You need not worry about these illegal threats. This type of calls are happening frequently. They violate the Fair Debt Collection Practices Act. I am also guessing that the entities or individuals involved in these calls are criminal organizations often based outside of the USA. Many calls appear to be originating from South Asia (India or Pakistan). I believe advances in technology are allowing these entities access to information about you and ways to make telephone calls inexpensively. I am of the opinion that law enforcement agencies in the US are almost helpless to do anything about these organizations. A strong federal consumer protection legislation or regulation is needed to stop the flow of information. I suggest you contact the FTC and your legislators, tell them what happened and urge them to enact such a law or regulation.
If you intend to engage in transactions where someone will be reviewing your credit history, you should obtain your credit report and review it carefully. You can get a free report at annualcreditreport.com. You should only deal with the creditors listed in your credit reports. Even then, you should not always take everything at their words. if you have any questions, you should look for a consumer protection lawyer at naca.net.
My answer is purely for general educational purposes for the benfit of public that view this website. Please do not construe my answer as a legal advice to a specific person. Before any specific legal advice can be given, I must obtain more detailed information, review all pertinent documents, research the facts and law. This response shall not be in any way construed to form an attorney-client relationship.Ask a similar question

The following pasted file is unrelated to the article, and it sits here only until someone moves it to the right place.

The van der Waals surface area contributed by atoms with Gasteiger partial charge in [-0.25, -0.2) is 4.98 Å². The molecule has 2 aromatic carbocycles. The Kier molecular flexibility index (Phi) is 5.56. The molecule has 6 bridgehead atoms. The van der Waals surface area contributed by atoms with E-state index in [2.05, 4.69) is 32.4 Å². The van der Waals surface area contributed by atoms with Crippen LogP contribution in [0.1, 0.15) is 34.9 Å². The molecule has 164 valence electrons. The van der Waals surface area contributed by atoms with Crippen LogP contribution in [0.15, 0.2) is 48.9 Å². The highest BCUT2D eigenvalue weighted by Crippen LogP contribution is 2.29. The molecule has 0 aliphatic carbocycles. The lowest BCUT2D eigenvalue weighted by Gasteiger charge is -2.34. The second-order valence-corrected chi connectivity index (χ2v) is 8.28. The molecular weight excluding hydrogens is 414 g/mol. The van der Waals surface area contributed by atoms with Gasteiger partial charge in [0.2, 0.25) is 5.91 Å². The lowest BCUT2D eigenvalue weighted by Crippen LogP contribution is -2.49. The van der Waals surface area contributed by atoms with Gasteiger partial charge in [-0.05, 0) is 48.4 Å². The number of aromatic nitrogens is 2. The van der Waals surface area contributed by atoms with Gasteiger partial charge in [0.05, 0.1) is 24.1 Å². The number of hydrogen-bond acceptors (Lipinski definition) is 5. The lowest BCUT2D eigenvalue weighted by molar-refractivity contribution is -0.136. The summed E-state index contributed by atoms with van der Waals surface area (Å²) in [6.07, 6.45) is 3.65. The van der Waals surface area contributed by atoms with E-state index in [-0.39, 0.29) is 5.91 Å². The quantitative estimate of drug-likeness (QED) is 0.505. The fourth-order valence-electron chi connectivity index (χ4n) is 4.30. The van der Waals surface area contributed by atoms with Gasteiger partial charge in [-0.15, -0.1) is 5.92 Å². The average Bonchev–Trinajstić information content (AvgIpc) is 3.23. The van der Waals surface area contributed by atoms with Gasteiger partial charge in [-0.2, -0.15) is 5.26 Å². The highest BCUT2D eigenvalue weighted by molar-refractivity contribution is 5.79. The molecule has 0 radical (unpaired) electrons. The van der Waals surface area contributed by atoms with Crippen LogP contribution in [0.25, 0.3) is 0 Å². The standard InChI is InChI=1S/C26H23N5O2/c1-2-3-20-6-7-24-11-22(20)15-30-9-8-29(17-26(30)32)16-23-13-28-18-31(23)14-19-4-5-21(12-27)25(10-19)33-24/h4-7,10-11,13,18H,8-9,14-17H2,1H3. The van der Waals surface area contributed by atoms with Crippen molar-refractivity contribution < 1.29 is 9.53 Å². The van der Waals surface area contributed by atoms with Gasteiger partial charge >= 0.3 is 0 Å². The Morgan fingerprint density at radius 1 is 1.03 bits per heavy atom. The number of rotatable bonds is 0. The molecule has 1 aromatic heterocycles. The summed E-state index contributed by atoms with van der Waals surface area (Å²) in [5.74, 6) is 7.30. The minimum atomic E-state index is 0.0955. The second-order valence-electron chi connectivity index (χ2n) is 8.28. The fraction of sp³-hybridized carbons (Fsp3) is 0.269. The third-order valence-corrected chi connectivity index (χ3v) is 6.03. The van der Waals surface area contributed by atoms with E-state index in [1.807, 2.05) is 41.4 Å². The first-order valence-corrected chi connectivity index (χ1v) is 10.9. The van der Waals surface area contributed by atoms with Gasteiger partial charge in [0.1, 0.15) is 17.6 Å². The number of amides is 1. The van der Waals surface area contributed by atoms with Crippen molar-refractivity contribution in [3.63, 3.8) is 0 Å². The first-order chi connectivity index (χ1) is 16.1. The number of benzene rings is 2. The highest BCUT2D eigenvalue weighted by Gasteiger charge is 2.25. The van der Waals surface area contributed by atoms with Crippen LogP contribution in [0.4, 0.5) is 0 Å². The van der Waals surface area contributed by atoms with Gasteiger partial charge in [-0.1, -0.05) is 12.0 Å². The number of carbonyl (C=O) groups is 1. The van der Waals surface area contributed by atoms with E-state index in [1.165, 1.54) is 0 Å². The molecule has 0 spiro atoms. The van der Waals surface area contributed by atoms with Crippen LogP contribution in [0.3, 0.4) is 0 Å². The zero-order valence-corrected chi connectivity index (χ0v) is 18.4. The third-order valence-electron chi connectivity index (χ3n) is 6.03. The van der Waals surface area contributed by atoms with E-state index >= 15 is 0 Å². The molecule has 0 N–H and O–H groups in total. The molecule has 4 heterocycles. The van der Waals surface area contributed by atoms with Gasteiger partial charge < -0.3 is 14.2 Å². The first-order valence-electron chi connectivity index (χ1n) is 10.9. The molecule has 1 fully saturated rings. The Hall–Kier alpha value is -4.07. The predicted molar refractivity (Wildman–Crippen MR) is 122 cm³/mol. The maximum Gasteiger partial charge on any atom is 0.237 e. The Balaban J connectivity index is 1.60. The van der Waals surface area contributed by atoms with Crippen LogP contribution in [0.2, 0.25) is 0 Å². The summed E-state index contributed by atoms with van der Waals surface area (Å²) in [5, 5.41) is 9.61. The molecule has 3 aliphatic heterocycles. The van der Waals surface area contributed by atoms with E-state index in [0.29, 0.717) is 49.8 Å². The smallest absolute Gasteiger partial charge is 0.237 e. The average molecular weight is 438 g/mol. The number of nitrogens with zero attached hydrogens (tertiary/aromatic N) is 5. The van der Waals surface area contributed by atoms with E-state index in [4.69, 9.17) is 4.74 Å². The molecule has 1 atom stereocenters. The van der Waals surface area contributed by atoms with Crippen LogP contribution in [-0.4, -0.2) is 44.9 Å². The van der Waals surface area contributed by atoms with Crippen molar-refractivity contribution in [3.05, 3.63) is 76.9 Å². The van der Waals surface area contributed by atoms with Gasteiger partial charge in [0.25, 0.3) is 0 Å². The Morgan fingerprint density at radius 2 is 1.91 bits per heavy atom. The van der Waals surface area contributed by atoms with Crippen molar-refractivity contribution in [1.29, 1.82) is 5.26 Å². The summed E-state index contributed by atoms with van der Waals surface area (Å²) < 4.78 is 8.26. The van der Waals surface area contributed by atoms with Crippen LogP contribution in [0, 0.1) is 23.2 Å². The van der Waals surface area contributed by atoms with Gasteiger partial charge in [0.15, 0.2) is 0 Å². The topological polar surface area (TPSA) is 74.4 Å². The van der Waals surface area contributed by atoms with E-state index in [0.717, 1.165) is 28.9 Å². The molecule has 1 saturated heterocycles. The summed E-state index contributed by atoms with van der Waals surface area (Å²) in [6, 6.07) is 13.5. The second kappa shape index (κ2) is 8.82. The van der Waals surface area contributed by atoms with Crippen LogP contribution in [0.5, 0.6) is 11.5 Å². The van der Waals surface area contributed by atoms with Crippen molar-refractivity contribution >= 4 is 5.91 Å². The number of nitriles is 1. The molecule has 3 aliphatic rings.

Threatening someone with criminal charges to collect a civil debt is a criminal offense called extortion. "Central check processing" sounds like a made up name to me - a name designed to frighten people into paying in violation of all legal and moral standards. I would obtain the contact information about this company before filing my own complaint with the authorities as a victim of extortion. In some states, payday lenders can file a report of a bad check which the authorities may chose to prosecute, but in most places, the authorities will not prosecute.
To know for sure, I am moving your question to the field of criminal defense so you can get a local answer. Hope this perspective helps!Ask a similar question
I agree with my colleagues; however, if you are contacted by the police, you need to contact an attorney immediately to assist you. It may be a good idea to have one on retainer just in case. Do not speak to anyone about these offenses further unless it is your privately retained or court appointed attorney. Good luck.
Kaitlin Verdura, Esq.
Verdura Law Group PLLC
In my experience, sketchy lenders use sketchy collectors. Even if there are FDCPA violations, as my colleague points out, many are off shore or otherwise untouchable via civil remedies. In my state, payday lenders are specifically not protected by bad check statutes that protect other merchants. Check to see if that is also the case in your state. That might help you feel better in the short term.Ask a similar question